9 Dead. 11 Years. 0 Convictions Hyd Blast Case Back To Square One How the prosecution’s case crumbled
Hyderabad: Twenty months after it took over the Mecca Masjid blast case from the Central Bureau of Investigation (CBI), the National Investigation Agency (NIA) claimed to have made two key arrests from Madhya Pradesh in December 2012.
The NIA had nabbed Rajendhar Chowdary, a 35-yearold farmer, and Tejram Parmar, a 31-year-old mason, for allegedly planting bombs at the historic mosque on May 18, 2007. Later, the NIA did not even include Parmar’s name in the chargesheet and Rajendhar was acquitted, bringing the terror narrative — that started as a cross-border Harkat-ul-Jihad al-Islami (HuJI) conspiracy and ended as a domestic Hindutva terror plot — back to square one.
After the blasts, the Special Investigation Team (SIT) of the Hyderabad police launched a probe and arrested several persons suspected to be HuJI operatives.
Five suspects, including an MBA student, were even sent to Bengaluru and subjected to narco analysis at Bowring and Lady Curzon Ho- spital, where they allegedly confessed to have carried out the terror strike with RDX supplied by their associates from Bangladesh.
Subsequently, the Mecca Masjid blast case was handed over to the CBI and two cases were registered by it in June and October, 2007.
When the CBI arrested Devendra Gupta, Lokesh Sharma and Naba Kumar Sarkar alias Aseemanand in 2010, who were also accused in the Ajmer Dargah blast case, the terror narrative took a new turn from HuJI to Hindutva.
Almost four years after the CBI started its probe into the case and filed a chargesheet accusing persons affiliated to various Hindu religious outfits of having planned and executed the blasts to avenge terror strikes on temples, the probe was handed over to the NIA in April 2011.
The NIA continued the line of investigation pursued by the CBI and arrested three more persons, including the alleged bomb planters — Rajendhar and Tejram — along with a textile businessman from Gujarat, Bharat Bhai.
With the special court acquitting all the five accused, defence counsel claimed that the case was politically motivated and evidence was fabricated, while some victims rightly said that “justice delayed is justice denied”. Hyderabad: The ‘shoddy’ investigation carried out by the three investigative agencies that probed the Mecca Masjid blast conclusively led to the prosecution’s case collapsing like a pack of cards and acquittal of all accused, insiders say. With the result that even 11 years after the incident, there is no clarity as to who actually carried them out.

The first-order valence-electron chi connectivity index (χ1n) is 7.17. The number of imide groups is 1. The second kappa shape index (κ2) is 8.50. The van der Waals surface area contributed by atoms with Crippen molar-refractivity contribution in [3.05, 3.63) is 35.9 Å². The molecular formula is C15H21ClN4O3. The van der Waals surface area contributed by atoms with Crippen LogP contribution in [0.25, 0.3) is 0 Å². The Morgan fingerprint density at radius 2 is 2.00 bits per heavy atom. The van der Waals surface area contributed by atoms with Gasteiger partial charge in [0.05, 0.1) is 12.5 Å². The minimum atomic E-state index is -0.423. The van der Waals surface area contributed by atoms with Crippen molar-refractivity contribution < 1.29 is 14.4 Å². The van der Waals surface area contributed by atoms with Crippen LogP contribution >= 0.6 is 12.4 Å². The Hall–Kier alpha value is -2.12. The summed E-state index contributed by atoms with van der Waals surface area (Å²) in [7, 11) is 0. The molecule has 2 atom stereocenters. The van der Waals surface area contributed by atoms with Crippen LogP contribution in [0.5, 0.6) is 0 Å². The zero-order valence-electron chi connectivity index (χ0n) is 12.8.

The case was probed by the Hussaini Alam police for the first two months. Police pointed the finger of suspicion on Bangladesh-based Harkat-ul Jihad al-Islami and rounded up a few local youths on the charge that they triggered the blasts.
The CBI then took over the case and, in the first chargesheet, named a few persons belonging to RSS and Hindu Vichar Manch, including Aseemanand of Chhattisgarh-based NGO Vanvasi Kalyan Ashram, as accused. The case was then taken over by the NIA from the CBI in 2011 and over the next three years, the NIA filed three supplementary chargesheets.
“The witnesses produced FREE NOW: by the prosecution and the testimony of Assemanand and his retraction later doomed the case for the state in the Mecca Masjid Case,” top investigative sources told TOI.
Out of the 226 witnesses cited by the NIA to prove its case, only 66 of them were crucial whose statements were capable of showing serious bearing on the result of the case. All the remaining witnesses were either doctors who conducted the post-mortem on the deceased in the blasts and police firing, or probe officials who attended panchnama, etc.
However, even the 66 witnesses turned hostile and rendered the NIA helpless. The majority of these witnesses belonged to places like Jharkhand and Indore from where many accused in the case hailed from. “These witnesses were teachers and small traders who said they knew the accused and their plans. But with their disinclination to sail with the prosecution midway, the balance was titled in favour of the accused,” said the sources.
Added to the key witnesses turning hostile was the confession fiasco of Aseemanand, key accused in the case. He had deposed before a Delhi magistrate in 2010 stating that he had carried out the blast as he was upset over the attacks on temples that targeted Hindus. Further, Asseemand told the magistrate that since the Nizam of Hyderabad opted to merge with Pakistan at the time of independence, he chose Hyderabad as the target in order to “punish” the city for siding with Pakistan. Aseemanand’s statement was recorded under Section 164 of the CrPC by the Delhi judge.
However, in 2011, Aseemananda wrote a letter to a Hyderabad court judge retracting the statement he made before the Delhi judge. “I made the statement confessing to my involvement in the Mecca Masjid case owing to pressure from CBI,” he said.
The sources told TOI that the NIA judge who delivered the verdict on Monday completely disregarded the statement made by Aseemanand before the Delhi judge. “This, coupled with the witnesses turning hostile, led to the prosecution’s case collapsing like a pack of cards,” they said.
There were other issues too. The prosecution relied on the statement of an alleged jail mate of Aseemanand who claimed that the latter confided in him about the conspiracy behind the Mecca Masjid blast. But the NIA could not even show proof that this witness was in jail along with Aseemanand.
Aseemanand being produced for a court hearing in 2011